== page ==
Top 7 Steps To Expanding Your Creative Potential
By Karen Carnabucci
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The appreciation of creativity has been inching itself into popular culture for the past several years. Indeed, it is increasingly accepted that intellect and credentials take a back seat to the ability to respond creatively to challenging situations. Here are seven steps to expanding your creative potential:
- Examine how you perceive creativity and creative people. Our results-oriented culture has tended to look at those whose creativity produces a product ó a book, painting or cake ó as officially creative. We have been less able to recognize people who identify new ways of thinking and behaving, especially in everyday and business life, as just as creative.
- Spend time with creative people. Observe how they act, think, relax and respond. Ask them to talk about what events in their lives influenced their creativity.
- Learn your own warm-up process -- your ability to ready yourself to birth a creative idea and take positive risks in making changes, even small ones. What events and settings seem to encourage your creative actions?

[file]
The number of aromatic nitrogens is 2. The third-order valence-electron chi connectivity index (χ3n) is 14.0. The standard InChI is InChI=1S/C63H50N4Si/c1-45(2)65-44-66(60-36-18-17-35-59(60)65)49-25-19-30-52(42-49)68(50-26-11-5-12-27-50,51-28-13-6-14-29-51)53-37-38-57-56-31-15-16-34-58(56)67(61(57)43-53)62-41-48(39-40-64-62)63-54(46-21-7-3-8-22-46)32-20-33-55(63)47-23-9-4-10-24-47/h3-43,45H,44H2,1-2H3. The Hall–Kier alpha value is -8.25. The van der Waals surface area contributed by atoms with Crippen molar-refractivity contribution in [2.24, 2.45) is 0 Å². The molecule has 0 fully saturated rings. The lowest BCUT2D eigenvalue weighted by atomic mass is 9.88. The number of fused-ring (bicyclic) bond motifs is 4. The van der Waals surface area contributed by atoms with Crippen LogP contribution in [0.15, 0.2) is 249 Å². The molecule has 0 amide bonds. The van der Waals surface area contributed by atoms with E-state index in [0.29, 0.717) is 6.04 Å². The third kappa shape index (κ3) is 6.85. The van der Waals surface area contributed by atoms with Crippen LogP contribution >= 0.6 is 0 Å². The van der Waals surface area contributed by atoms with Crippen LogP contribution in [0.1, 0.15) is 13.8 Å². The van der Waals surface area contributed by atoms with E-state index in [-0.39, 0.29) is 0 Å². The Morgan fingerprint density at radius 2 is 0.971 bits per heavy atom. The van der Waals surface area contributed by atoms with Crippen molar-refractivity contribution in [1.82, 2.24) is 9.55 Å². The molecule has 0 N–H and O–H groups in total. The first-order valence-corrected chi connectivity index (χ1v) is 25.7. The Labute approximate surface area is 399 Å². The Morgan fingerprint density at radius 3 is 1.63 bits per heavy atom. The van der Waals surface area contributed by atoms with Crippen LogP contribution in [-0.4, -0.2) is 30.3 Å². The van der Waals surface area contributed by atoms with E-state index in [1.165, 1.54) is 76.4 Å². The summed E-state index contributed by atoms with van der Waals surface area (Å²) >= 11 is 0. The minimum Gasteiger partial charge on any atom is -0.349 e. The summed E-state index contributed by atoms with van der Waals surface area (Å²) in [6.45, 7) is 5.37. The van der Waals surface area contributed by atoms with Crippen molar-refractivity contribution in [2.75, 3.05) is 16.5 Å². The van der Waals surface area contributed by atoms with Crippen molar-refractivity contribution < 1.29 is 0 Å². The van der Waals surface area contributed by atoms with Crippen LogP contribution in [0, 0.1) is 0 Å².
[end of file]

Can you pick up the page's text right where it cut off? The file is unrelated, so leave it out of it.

- Move, dance, exercise, bicycle, walk and stretch. Try yoga, tai chi or qigong. These physical activities get us out of our thinking brain and allow us to truly inhabit all of our body. As the body moves, the right and left parts of the brain -- the imaginative side and the cognitive side-- are able to work together more efficiently.
- Listen to music and experiment with improvisational theater exercises-- even if you can't play or can't act. Notice how different types of music promote various levels of energy within you. Theater and drama exercises will help you practice different ways of responding, a part from your habitual roles.
- Keep a notebook of interesting or creative ideas and observations. Paste a few pictures from magazines that interest or intrigue you, even if you donít know why. Scribble and doodle, if you wish. Whatever you do, donít censor yourself. See what happens.
- Find a mentor, teacher or coach who can help you cultivate your new-found creativity.
Karen Carnabucci is a creativity consultant, psychotherapist, trainer and coach in Racine, Wis., offering professional development programs and one-to-one mentoring and teaches action methods and that promote creativity and spontaneity in daily life. See http://www.companionsinhealing.com for more about Karen, her directory of resources for holistic health professionals and her free e-newsletter, Whole Person Practice.
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Article Submitted On: November 14, 2004